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Malaysia Company Registration for a Foreigner
A foreigner can register a corporation in Malaysia with 100% foreign ownership. This is called a Sdn Bhd. In order to have complete foreign ownership, the company must be in specific industries as dictated by the government.
The following are a few of the industries in which the Malaysian government is trying to encourage foreign investment.
- Petroleum, Oil and Gas
- Banking and Finance
- Tourism Outbound and Ticketing
The list will change according to the economic needs of Malaysia.
Malaysian Foreign Owned Corporation Process
There are many challenges for a foreigner establishing a corporation in Malaysia, so do not expect the process to be easy. Here are some of the steps involved.
- A conversation about the type of business you plan to conduct.
- Identity of she corporate shareholders and director. N
- Three possible names that you would like to call your company. Names will be checked for availability.
- Preparation of documentation with company name, shareholders and directors.
- Articles of incorporation submitted to the government in Malaysia.
- Issuance of a Registration Certificate
In order to form a Sdn Bhd (Private Limited Company) Malaysia, according to the Company Act 1965 you will need the following:
- At least 2 directors
- At least 2 shareholders
- Decision as to ownership. Do you want to restrict the type of business you can do by owning the company 100% of the company or do you want more flexibility by having part of the company owned by a Malaysian.
The following section is on Malaysian Incorporation, in general, regardless of foreign or local ownership.
Malaysia Corporation Introduction
Malaysia offers incorporation to people worldwide since 1965 when their Companies Act was enacted. Malaysian corporations enjoy the same rights and privileges which other international corporations enjoy around the globe.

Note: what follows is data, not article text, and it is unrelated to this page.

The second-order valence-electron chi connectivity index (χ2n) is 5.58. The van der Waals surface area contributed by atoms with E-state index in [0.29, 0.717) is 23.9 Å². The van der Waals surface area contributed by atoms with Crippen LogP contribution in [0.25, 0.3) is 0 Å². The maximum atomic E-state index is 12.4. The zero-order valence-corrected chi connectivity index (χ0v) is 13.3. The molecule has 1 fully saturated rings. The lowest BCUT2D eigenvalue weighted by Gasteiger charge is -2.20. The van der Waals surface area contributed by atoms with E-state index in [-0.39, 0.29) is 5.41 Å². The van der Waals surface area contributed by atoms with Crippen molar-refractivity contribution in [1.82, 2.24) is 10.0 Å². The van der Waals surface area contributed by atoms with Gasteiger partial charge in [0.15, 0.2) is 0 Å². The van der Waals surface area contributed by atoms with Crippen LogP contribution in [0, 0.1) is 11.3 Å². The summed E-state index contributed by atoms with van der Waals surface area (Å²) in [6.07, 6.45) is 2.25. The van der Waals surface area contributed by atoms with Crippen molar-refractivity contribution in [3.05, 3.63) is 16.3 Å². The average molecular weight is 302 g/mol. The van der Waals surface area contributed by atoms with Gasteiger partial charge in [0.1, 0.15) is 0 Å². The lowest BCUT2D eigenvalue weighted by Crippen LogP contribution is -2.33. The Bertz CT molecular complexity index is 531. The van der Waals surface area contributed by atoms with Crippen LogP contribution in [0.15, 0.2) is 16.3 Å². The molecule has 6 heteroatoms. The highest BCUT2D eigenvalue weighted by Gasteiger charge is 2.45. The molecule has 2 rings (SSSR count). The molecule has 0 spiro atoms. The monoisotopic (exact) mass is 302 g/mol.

Benefits of a Malaysia Corporation
Whether formed as a full corporation or a limited corporation, the owners of a Malaysia corporation share the same benefits which include:
- Strategically located in Asia.
- Low start-up costs compared to Singapore and other Asian countries.
- Lower Rental Rates than Singapore (and other Asian countries) as Malaysia’s average monthly office rental per m2 is $17 USD.
- Lower Wages as the average wages are $2.31 USD per hour which are far less than Singapore’s ($3.24 USD).
- No Double Taxation as Malaysia has 68 double taxation treaties with other countries. This means that Malaysia corporations benefit from doing business in 68 other countries without being taxed by both countries.
- No Withholding Taxes on dividends paid outside of Malaysia.
- No restrictions on Malaysian corporations upon repatriation of capital, profits, dividends, and royalties.
- Malaysia has given strong incentives to encourage business formation and capital investment.
Incorporation Process in Malaysia
Malaysia enacted its Companies Act in 1965. This Act requires all corporations to file annually with the Malaysian government agency known as the SSM.
The filing includes the company’s annual return, which must be updated during the company’s Annual General Meeting. After updating, the corporation must file its annual return as well as a certificate listing the corporation’s shareholders, signed by a director or by the manager or secretary of the corporation. These documents must be filed together with the Audited Financial Statements within one month of the completion of the AGM.
Malaysian Corporate Name
Prior to forming a corporation, the owners must submit a unique corporate name that does not resemble any existing registered corporate names. Once this step is completed, the corporation must register the name with the government’s registration system to gain approval from the Company Formation in Malaysia.
It is mandatory to conduct a company name search and name reservation online for incorporation in Malaysia.
The corporation’s secretary must prepare the incorporation documents following the approval of the name reservation application by the agency in Malaysia that files the companies.